When I stopped teaching music in French, I didn't use my French for several years. It took some time for me to feel comfortable using it again. Once I got going, it did come back and I was able to go into my grandson's classroom and start volunteering there. I also tutored some middle school late immersion students. During the pandemic, I haven't been using it, so I feel that I will need to refresh again, but it will be much faster this time.
Kids also forget what they have learned if they don't revisit it often. It sometimes feels like they need to relearn almost everything when they return after a long break. That is why it is important to do some sort of review teaching as we begin a new term with them. Reviewing old skills and concepts before introducing new ones may sometimes feel like it takes too much time, but without it, many kids will be left behind because they won't truly be able to understand the new concepts. In the long term, that review that is done when they return will reap many benefits down the road.
Last year, I wrote a series of blog posts of tips for supporting primary kids during the summer. Next week I will be doing a roundup of different teaching tips and ideas for summer. In the meantime, check out my related posts at the end of this blog posts for some ideas.
If you are just wrapping up your school year, I hope you have a wonderful and refreshing summer break. If you are part way through your break already, I hope it has been relaxing or adventurous and that you have been able to recharge as you prepare for a new school year in a few weeks. Happy summer everyone!
Preparing For The End Of The Year
The end of the year is quickly approaching and there are many different emotions happening for teachers and students. Some people are looking forward to the school year being over and others are dreading it. Some are anxious because they have so much more to cover and so little time to do it. Others are trying to fill the days with activities that keep kids engaged as their attention wanes.
I remember being in the staffroom as the year was ending and there were countdowns on the board. One teacher used to have a roll of toilet paper with the number of teaching days on it. She would tear off a page each day.
I was one of the ones who wasn't counting the days because there were so many things I still wanted to accomplish before the year ended. It wasn't just curriculum, but other activities. I felt rushed when I saw the days counting down. As much as I was looking forward to a summer break, I didn't want the year to end because it meant saying goodbye to my students.
How Summer Activities Will Help Avoid Bigger Learning Gaps
It is a different situation this year because teachers are so burnt out dealing with the challenges of teaching during a pandemic. Not only have they been juggling the online/in person situation, they are dealing with the realities of all the academic challenges that have faced them this year.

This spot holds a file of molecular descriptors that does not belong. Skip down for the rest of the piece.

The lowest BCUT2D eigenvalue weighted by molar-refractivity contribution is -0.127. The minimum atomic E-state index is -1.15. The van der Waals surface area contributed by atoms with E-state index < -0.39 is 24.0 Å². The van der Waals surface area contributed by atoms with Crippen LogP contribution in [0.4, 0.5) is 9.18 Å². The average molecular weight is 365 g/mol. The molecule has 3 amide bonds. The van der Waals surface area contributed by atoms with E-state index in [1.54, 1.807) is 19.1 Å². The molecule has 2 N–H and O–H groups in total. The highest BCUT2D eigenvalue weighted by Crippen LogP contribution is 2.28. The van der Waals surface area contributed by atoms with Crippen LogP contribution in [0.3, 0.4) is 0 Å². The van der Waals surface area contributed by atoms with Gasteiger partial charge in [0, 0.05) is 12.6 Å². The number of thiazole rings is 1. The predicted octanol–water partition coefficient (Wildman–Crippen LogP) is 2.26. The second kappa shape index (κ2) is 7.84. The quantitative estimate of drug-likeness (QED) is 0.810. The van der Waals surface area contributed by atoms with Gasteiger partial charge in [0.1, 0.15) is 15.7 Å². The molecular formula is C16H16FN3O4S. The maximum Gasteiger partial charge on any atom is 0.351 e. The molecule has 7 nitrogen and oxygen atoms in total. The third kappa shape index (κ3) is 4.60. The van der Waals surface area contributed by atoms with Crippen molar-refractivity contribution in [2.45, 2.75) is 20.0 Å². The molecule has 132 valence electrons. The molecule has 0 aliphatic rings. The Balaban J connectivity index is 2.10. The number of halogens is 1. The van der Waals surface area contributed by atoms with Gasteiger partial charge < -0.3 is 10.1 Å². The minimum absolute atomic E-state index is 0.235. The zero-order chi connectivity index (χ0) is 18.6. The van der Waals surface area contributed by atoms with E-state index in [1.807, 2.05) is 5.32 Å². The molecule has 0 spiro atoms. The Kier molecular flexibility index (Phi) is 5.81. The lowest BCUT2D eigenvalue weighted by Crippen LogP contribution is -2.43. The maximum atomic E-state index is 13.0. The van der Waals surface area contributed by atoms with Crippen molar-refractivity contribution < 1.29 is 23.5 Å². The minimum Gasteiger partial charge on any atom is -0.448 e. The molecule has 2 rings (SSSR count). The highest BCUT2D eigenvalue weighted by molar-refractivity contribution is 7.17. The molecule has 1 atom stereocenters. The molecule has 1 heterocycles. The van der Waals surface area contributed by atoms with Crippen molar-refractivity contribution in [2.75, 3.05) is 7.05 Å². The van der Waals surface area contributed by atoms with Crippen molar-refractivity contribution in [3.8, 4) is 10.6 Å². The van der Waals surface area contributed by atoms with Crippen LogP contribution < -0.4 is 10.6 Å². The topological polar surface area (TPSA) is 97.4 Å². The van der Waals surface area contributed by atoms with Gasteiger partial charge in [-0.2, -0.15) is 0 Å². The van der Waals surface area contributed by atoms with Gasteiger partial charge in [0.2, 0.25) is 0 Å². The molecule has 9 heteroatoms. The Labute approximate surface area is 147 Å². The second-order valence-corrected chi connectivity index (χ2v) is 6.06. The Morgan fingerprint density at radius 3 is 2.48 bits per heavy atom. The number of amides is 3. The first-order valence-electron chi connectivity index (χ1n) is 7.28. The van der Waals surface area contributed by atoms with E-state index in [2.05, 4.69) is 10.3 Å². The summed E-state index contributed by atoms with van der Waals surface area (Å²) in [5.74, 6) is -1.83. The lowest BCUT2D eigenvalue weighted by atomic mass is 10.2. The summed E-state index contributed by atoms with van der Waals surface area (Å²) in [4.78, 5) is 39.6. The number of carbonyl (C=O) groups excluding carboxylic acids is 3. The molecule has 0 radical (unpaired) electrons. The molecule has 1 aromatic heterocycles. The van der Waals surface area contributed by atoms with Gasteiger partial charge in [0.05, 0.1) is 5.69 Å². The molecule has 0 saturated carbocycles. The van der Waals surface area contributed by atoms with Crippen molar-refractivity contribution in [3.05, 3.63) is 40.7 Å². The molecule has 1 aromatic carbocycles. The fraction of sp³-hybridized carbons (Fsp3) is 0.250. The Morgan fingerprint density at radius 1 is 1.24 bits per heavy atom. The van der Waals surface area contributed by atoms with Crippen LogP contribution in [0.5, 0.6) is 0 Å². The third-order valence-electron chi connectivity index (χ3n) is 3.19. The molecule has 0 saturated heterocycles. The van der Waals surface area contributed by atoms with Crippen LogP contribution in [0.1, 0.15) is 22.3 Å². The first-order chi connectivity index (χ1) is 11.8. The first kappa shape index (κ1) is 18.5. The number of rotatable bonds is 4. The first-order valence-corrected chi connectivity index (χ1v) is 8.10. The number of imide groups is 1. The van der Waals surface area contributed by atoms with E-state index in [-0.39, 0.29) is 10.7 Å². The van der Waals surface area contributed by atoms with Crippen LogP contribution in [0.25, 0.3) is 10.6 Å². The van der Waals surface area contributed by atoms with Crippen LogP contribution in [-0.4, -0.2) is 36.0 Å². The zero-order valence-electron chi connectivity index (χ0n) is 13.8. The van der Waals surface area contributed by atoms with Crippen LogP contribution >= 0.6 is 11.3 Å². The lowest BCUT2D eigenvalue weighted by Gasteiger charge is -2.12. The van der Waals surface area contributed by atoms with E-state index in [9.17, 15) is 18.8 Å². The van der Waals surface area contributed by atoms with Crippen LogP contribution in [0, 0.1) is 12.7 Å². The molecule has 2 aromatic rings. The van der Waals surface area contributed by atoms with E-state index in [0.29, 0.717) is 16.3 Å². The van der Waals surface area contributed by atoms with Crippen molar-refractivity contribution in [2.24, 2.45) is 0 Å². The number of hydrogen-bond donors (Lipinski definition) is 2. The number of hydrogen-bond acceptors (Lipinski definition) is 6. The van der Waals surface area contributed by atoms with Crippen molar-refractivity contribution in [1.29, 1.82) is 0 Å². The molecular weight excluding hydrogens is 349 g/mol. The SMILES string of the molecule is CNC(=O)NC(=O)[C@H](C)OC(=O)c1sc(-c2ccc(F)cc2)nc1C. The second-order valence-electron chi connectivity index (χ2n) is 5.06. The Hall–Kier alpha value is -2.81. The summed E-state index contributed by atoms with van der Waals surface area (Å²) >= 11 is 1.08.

I was fortunate enough to be able to finally go in and help some students last month. I saw some of the challenges first hand as teachers struggled to meet the wide range of academic and social needs of the kids. It was very evident that distance learning worked well for some and didn't work at all for others.
In order for the gap to close, it will be important for learning to continue throughout the summer break. The reality is that for some kids, this is not going to happen. The gap will be even greater in the fall when they return to school. This means that we will have to look at our teaching with a different lens. We can't just teach to the curriculum or the test. Too many students will be left behind if we do.
Last week I talked a bit about using differentiation and accommodations in the classroom to help students to move towards the levels needed and expected for their grade level. This week I would like to talk more about what kinds of things can be done to help kids continue learning throughout the summer.
I realize that some school districts are finishing up now and others have another few weeks to go, but in my mind, it is never too early to think about ways to extend learning.
How Summer Slide Can Be Avoided With Real Life Activities
I strongly believe that the best learning happens when it is connected to real world situations and daily life experiences. That is one of the reasons I tend to use projects for some of my assignments throughout the year.
I also think kids need to know why they are learning different skills and concepts. When they are given real life examples, they can see the purpose in what they are learning and it will make more sense to them.
Technology is like a two-edged sword. Although it is great for many things, it also has negative side effects when used too much, especially by kids. It can cause a lack of attention to things happening around them, and it can interrupt potential in-person social connections. Communication and partner activities can also be affected.
I think that the summer time is a great time to unplug and get outdoors. The weather is generally better and the days are longer. There are so many different activities that can be done outside. It is not necessary to take a vacation in order to have fun. There are lots of ways to enjoy learning and doing just where you are.
Tips For Summer Learning
Last year, I focused on the various subject areas and gave some suggestions and tips for how to continue learning during the summer. You can check them out for more ideas.
Tips For School And Home: How To Help Primary Kids With Language Arts
Tips For School And Home: How To Help Primary Kids With Math
Tips For School And Home: How To Help Primary Kids With Science
Tips For School And Home: How To Help Primary Kids With Social Studies
Tips For School And Home: How To Help Primary Kids With Social Studies Part 2
Tips For Summer Support: How To Help Primary Kids
I hope you will find some time for yourself as you prepare for the end of school and summer break. Hopefully, you will find some helpful tips here to make summer learning work for your students.
About Me Charlene Sequeira
I am a wife, mother of 4, grandmother of 9, and a retired primary and music teacher. I love working with kids and continue to volunteer at school and teach ukulele.